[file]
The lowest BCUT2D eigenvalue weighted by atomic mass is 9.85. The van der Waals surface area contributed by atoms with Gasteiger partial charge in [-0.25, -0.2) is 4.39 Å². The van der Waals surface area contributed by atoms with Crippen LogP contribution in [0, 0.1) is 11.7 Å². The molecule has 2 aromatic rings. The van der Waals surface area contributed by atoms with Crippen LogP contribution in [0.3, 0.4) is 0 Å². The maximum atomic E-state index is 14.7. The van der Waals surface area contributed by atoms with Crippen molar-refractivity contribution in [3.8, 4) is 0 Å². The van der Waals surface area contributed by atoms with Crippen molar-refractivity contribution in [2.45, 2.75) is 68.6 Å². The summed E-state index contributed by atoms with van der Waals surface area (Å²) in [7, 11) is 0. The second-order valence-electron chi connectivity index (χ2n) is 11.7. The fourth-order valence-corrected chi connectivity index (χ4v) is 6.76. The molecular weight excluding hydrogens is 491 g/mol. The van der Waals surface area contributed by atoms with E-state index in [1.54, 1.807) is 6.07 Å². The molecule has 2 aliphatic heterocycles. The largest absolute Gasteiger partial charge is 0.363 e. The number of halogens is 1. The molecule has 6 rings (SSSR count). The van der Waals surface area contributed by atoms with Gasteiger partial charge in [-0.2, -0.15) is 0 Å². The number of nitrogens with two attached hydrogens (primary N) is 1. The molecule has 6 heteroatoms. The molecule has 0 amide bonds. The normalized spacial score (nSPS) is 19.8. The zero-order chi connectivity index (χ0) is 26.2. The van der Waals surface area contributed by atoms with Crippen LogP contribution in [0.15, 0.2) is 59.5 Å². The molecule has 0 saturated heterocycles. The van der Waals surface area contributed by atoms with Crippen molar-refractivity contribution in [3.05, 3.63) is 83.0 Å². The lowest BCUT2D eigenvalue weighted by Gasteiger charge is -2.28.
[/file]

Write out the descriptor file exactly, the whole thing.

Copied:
The lowest BCUT2D eigenvalue weighted by atomic mass is 9.85. The van der Waals surface area contributed by atoms with Gasteiger partial charge in [-0.25, -0.2) is 4.39 Å². The van der Waals surface area contributed by atoms with Crippen LogP contribution in [0, 0.1) is 11.7 Å². The molecule has 2 aromatic rings. The van der Waals surface area contributed by atoms with Crippen LogP contribution in [0.3, 0.4) is 0 Å². The maximum atomic E-state index is 14.7. The van der Waals surface area contributed by atoms with Crippen molar-refractivity contribution in [3.8, 4) is 0 Å². The van der Waals surface area contributed by atoms with Crippen molar-refractivity contribution in [2.45, 2.75) is 68.6 Å². The summed E-state index contributed by atoms with van der Waals surface area (Å²) in [7, 11) is 0. The second-order valence-electron chi connectivity index (χ2n) is 11.7. The fourth-order valence-corrected chi connectivity index (χ4v) is 6.76. The molecular weight excluding hydrogens is 491 g/mol. The van der Waals surface area contributed by atoms with E-state index in [1.54, 1.807) is 6.07 Å². The molecule has 2 aliphatic heterocycles. The largest absolute Gasteiger partial charge is 0.363 e. The number of halogens is 1. The molecule has 6 rings (SSSR count). The van der Waals surface area contributed by atoms with Gasteiger partial charge in [-0.2, -0.15) is 0 Å². The number of nitrogens with two attached hydrogens (primary N) is 1. The molecule has 6 heteroatoms. The molecule has 0 amide bonds. The normalized spacial score (nSPS) is 19.8. The zero-order chi connectivity index (χ0) is 26.2. The van der Waals surface area contributed by atoms with Crippen LogP contribution in [0.15, 0.2) is 59.5 Å². The molecule has 0 saturated heterocycles. The van der Waals surface area contributed by atoms with Crippen molar-refractivity contribution in [3.05, 3.63) is 83.0 Å². The lowest BCUT2D eigenvalue weighted by Gasteiger charge is -2.28.